U.K.'s first album sounds exactly like the sum of its hugely talented parts. Allan contributes a substantial number of parts to this album, especially
in comparison to the “gunslinging” work he had done on recent albums with Ponty, Gong and Bruford. From a keyboard standpoint, the album is
notable for being the first to feature the Yamaha CS80 polyphonic synth (the first with polyphonic 'aftertouch'). Additionally, the song
“Nevermore” takes a
fascinating detour through the circuits of Trident Studios' ARP 2500 modular synth. Eddie Jobson is spotlighted in these electronic odysseys, as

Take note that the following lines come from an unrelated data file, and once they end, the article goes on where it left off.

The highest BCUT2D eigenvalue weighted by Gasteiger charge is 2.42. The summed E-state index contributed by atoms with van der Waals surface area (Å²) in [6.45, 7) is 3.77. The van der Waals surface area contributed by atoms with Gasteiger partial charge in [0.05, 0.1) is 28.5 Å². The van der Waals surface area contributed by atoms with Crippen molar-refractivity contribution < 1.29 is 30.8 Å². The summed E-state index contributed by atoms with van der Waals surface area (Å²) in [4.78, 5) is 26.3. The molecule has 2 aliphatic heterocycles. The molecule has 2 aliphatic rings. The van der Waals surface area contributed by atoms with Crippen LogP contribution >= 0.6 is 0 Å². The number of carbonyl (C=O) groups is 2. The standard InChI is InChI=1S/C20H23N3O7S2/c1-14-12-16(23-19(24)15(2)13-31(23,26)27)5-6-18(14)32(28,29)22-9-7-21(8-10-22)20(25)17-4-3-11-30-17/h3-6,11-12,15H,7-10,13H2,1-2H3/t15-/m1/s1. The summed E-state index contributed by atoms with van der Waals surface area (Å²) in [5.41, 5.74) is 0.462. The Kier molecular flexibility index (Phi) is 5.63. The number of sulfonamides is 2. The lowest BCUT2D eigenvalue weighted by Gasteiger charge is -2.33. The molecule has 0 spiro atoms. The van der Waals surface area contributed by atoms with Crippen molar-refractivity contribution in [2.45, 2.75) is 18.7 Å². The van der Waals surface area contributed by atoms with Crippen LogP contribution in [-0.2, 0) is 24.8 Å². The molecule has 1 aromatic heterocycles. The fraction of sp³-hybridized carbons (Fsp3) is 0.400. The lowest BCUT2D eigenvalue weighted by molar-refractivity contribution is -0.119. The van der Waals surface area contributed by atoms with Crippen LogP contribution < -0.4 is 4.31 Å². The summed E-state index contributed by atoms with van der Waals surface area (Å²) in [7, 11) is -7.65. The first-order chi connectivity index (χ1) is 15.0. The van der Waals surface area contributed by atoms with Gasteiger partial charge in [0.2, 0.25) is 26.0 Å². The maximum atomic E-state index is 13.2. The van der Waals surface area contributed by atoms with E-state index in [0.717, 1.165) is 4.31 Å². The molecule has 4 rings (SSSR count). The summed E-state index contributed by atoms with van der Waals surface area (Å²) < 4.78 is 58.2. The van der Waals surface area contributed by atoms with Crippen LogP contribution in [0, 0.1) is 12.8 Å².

well as on a couple of electric violin solos. Bruford also begins showing a more melodic sense by using pitched roto-toms in his kit starting from
these sessions, and Wetton wastes no opportunity to layer his vocal tracks in several harmony choruses.
The result is actually a pretty interesting album, but also bursting at the seams with creative discord. One might also sense that Allan's prodigious